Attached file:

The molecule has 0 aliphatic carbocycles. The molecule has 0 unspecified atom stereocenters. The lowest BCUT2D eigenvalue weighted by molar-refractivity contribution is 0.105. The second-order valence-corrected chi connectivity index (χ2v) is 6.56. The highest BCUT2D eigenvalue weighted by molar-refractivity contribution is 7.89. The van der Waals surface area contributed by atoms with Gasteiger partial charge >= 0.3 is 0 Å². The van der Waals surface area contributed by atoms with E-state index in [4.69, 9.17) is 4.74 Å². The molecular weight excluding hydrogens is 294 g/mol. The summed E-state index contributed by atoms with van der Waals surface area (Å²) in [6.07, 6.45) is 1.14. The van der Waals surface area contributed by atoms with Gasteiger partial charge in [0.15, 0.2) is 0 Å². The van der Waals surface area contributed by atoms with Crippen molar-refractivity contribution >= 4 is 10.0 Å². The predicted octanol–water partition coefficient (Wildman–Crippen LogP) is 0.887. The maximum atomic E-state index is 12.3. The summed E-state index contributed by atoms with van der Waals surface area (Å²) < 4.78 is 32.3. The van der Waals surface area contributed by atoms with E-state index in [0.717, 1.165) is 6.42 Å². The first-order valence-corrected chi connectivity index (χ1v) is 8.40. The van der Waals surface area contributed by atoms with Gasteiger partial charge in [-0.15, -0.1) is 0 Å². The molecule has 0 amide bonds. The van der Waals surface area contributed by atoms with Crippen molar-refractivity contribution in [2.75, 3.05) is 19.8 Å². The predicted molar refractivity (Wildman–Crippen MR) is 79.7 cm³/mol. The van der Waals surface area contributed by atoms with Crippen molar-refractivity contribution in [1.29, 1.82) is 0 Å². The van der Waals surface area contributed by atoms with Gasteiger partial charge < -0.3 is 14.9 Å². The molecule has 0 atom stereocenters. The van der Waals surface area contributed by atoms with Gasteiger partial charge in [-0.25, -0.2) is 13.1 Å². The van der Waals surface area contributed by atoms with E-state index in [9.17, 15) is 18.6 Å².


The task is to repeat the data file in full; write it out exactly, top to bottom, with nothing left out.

The molecule has 0 aliphatic carbocycles. The molecule has 0 unspecified atom stereocenters. The lowest BCUT2D eigenvalue weighted by molar-refractivity contribution is 0.105. The second-order valence-corrected chi connectivity index (χ2v) is 6.56. The highest BCUT2D eigenvalue weighted by molar-refractivity contribution is 7.89. The van der Waals surface area contributed by atoms with Gasteiger partial charge >= 0.3 is 0 Å². The van der Waals surface area contributed by atoms with E-state index in [4.69, 9.17) is 4.74 Å². The molecular weight excluding hydrogens is 294 g/mol. The summed E-state index contributed by atoms with van der Waals surface area (Å²) in [6.07, 6.45) is 1.14. The van der Waals surface area contributed by atoms with Gasteiger partial charge in [0.15, 0.2) is 0 Å². The van der Waals surface area contributed by atoms with Crippen molar-refractivity contribution >= 4 is 10.0 Å². The predicted octanol–water partition coefficient (Wildman–Crippen LogP) is 0.887. The maximum atomic E-state index is 12.3. The summed E-state index contributed by atoms with van der Waals surface area (Å²) < 4.78 is 32.3. The van der Waals surface area contributed by atoms with E-state index in [0.717, 1.165) is 6.42 Å². The first-order valence-corrected chi connectivity index (χ1v) is 8.40. The van der Waals surface area contributed by atoms with Gasteiger partial charge in [-0.15, -0.1) is 0 Å². The molecule has 0 amide bonds. The van der Waals surface area contributed by atoms with Crippen molar-refractivity contribution in [2.75, 3.05) is 19.8 Å². The predicted molar refractivity (Wildman–Crippen MR) is 79.7 cm³/mol. The van der Waals surface area contributed by atoms with Crippen molar-refractivity contribution in [1.29, 1.82) is 0 Å². The van der Waals surface area contributed by atoms with Gasteiger partial charge < -0.3 is 14.9 Å². The molecule has 0 atom stereocenters. The van der Waals surface area contributed by atoms with Gasteiger partial charge in [-0.25, -0.2) is 13.1 Å². The van der Waals surface area contributed by atoms with E-state index in [9.17, 15) is 18.6 Å².